First-principles-based whole device modeling (WDM) of fusion devices is one of the great frontiers of computational plasma physics. Ultimately, success will enable the confident exploration of new ITER scenarios and new reactor concepts in silico, at greatly reduced cost and over a much wider range of possibilities. The challenges associated with connecting simulations of physical processes occurring at vastly different time and space scales to one another are immense and will require significant investments. In particular, success requires further intensive development of the most complex physics modules: the gyrokinetic turbulence kernels. Due in part to significant past SciDAC support, core tokamak ‘anomalous transport’ is no longer an intractable mystery. A validated predictive capability now exists for a range of conditions. However, important problems remain unsolved.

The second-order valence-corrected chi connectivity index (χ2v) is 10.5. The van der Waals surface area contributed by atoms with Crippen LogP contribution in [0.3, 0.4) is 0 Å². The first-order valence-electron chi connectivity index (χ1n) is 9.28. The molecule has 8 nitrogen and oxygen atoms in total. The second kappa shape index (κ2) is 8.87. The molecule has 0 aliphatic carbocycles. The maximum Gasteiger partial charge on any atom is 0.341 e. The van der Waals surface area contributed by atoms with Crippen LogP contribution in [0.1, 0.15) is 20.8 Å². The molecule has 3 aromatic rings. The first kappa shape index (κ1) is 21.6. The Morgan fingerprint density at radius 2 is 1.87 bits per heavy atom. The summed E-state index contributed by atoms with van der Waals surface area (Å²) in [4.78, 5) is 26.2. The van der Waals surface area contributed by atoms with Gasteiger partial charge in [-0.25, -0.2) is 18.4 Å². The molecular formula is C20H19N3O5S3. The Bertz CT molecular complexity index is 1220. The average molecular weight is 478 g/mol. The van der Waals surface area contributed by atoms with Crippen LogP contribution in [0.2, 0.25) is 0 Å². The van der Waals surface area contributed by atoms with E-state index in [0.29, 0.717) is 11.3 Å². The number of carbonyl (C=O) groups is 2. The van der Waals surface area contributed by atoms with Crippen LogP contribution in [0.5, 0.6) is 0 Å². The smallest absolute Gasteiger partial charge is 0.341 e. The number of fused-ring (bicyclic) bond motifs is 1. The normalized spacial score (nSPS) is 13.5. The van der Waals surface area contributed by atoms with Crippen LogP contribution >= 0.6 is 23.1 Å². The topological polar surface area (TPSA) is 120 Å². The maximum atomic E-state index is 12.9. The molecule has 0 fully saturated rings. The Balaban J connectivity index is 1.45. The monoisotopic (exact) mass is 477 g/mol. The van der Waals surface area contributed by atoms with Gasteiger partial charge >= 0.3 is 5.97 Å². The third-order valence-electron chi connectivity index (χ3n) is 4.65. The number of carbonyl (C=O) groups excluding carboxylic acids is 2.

For example: The narrow transport barrier of the H-mode pedestal doubles tokamak energy confinement, but we cannot predict the conditions required to achieve it, its energy losses, or its scope for optimization. Internal transport barriers have proven to be equally challenging. Fluctuations coexisting on ion and electron gyroradius scales yield to heroic simulations today, but remain inaccessible on transport time scales and have not been explored in important parameter regimes. Electromagnetic fluctuations (including microtearing) can be simulated today, but not in the WDM context. Notably, each of these multiscale challenges is associated with high performance operating regimes that magnetic confinement fusion research seeks to exploit in the quest for fusion energy.